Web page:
We begin our official Week of Lovin' today, wherein I'll be focusing on themes of love, sex, relationships, and other warm squishy feelings as relates to the world of comics, coming to a climax (a-hahaha) on Tuesday, after the posting of which I will engage in my annual Valentine's Day celebration of masturbating and crying myself to sleep.
And we also start a sub-feature for It's A Real Job, wherein I take working professionals to task for dumbass things they say. Because even if they’re making money in this business and I'm not (yet), I can still be smarter than they on occasion.
And because I've never been one to start off slowly, the professional I'm calling out is none other than Marvel Comics Editor-in-Chief and every fan's favorite whipping boy, Joe Quesada. Now, 90% of the time I think Joe gets a raw deal from fanboys with chips on their shoulders and pebbles in their skulls, but he's as prone to dumbass moves as anyone else, and he made a big one recently. Over at Lying in the Gutters this week, Rich "Raccoon" Johnston reported:
"In Joe Quesada's regular Newsarama Joe Fridays, the question of Marvel's Western line as raised - and the absence of Rawhide Kid. And it was one sentence that caused my inbox to fill. 'Well, understand that if we were to go with the gay Kid we would have had to label the books MAX and that's not what we wanted for this event.' With that, many inferred that Joe was saying that Marvel could not publish a series starring a gay character without it being labelled a MAX - the same label used for comics featuring extreme swearing, extreme violence and explicit nudity. Something that's now been confirmed to me. Joe Quesada explained to me that this was the act of a responsible publisher in the current marketplace, given a reactionary media, and widespread and increasingly vocal parental concerns."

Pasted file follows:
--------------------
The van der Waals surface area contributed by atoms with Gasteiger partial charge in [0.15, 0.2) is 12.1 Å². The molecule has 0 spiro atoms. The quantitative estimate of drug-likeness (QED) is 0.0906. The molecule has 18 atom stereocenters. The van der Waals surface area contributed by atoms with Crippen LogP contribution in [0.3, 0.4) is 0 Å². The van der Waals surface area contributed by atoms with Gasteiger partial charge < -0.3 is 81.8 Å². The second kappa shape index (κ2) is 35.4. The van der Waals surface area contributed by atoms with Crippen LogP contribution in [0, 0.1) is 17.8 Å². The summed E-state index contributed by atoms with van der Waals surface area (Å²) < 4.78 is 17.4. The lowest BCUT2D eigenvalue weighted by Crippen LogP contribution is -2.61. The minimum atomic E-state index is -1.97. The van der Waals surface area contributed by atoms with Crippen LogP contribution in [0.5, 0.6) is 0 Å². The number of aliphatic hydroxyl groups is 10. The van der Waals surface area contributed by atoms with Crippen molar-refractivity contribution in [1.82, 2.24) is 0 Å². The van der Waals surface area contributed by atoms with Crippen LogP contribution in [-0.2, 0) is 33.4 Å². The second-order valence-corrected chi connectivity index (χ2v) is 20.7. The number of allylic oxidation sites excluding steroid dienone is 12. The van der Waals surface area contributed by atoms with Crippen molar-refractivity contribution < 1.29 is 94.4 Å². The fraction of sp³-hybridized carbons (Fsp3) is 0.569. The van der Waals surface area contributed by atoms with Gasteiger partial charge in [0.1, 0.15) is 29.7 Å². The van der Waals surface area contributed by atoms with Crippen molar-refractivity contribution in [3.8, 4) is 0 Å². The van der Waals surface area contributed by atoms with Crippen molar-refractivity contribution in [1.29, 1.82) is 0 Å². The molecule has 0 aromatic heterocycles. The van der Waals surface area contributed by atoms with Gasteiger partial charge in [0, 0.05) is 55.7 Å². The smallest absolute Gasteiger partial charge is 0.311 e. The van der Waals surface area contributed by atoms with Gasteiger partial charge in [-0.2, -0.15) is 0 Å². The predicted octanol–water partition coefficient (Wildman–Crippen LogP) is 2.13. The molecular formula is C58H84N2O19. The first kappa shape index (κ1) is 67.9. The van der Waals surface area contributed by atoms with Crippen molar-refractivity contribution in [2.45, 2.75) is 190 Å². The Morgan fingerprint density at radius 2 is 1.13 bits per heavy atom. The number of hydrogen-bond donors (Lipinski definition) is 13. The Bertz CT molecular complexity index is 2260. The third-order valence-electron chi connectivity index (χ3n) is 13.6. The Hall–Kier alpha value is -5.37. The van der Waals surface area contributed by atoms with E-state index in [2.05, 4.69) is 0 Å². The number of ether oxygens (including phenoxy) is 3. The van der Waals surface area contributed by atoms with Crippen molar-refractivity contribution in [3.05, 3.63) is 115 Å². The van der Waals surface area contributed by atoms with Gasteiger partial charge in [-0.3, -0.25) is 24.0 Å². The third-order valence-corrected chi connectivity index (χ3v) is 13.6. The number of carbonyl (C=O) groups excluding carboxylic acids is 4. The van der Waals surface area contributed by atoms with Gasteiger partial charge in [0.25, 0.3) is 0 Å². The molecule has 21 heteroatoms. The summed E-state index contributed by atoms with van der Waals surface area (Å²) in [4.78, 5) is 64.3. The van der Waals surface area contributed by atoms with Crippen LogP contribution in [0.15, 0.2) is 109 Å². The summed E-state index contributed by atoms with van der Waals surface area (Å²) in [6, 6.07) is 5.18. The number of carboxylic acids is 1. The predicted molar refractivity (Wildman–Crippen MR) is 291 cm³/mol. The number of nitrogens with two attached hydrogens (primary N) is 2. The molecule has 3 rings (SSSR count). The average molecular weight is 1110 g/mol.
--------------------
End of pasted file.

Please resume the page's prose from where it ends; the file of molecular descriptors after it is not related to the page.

Now, as longtime readers of this blog will remember, I made my views on the gays in the comics known last year in Sequential Tart. And, as you can see, it's about diametrically opposed to the policy outlined above. So, I have to say, Joe, can you look at yourself in the mirror after this?
Financially responsible as it may be to keep one's advertisers happy, it's a gross creative irresponsibility to let PACs dictate content, and how that content to be framed. And considering some of the other content Marvel is willing to put out without the Max label, it also comes across as screamingly hypocritical.
Official Good Buddy Bert, in a series of posts over at CBR, has pointed out some things that apparently don't worry Marvel's advertisers as much as "teh gays." They include:
-Mary Jane Watson-Parker's guts spilling out of her corpse on the cover to Marvel Zombies 5
-Gratuitous cleavage shots in The 198
-Dan Slott talking up an upcoming She-Hulk arc as being "racy," and hiring an artist for it specifically based on "sex appeal."
-Gay team members in Young Avengers, Ultimate X-Men, and Runaways
For what it's worth, I don't think this decision was made at Joe's level. I think it was made above his head, and he's playing the dutiful company man role as he has for the past six years. But it's still a cowardly decision, and it's still bullshittery of the lowest order to claim any kind of high ground in the matter. Because the people Marvel and their advertisers are so afraid of are bigots, pure and simple. These are people who are so afraid of and reviled by a type of love -- and let us not delude ourselves, for that is what homosexuality is, no more, no less than the romantic orientation and expression towards members of one's own gender -- that they react to it in a Pavlovian manner, squashing it on sight. They have no room in their minds for tolerance, for compromise, for humane understanding. The Fred Phelpses, the Donald Wildmons, the entire architecture and structure of the anti-gay movement is founded on unequivocal, unrelenting hate, unworthy of the respect and fear of civilized people. They are dust motes on the bureau of social history, to be swept away by rational judgment and enlightenment.
The bottom line is, Marvel is kowtowing to special interests, and art doesn't do that. Art challenges. Art defies. Art sins boldly. And in the world where business and art collide, art must be an equal partner, and in some cases, the superior. So, Joe Quesada, I'm Callin' You Out: Defend this decision, this classification of homosexuality alongside Tarantino-style violence and vulgarity, this unwillingness to attach your company's name to the radical and dangerous concept of two men loving each other, as the actions of a responsible publisher. And explain to me, please, just who and what it is you're being responsible to.
I realize, belatedly, that there wasn't much lovin' in this entry. To compensate, here are Blossom, Bubbles, and Buttercup, with a message about things that are more important than the bottom line.
Tomorrow there will be lovin'. This I swear.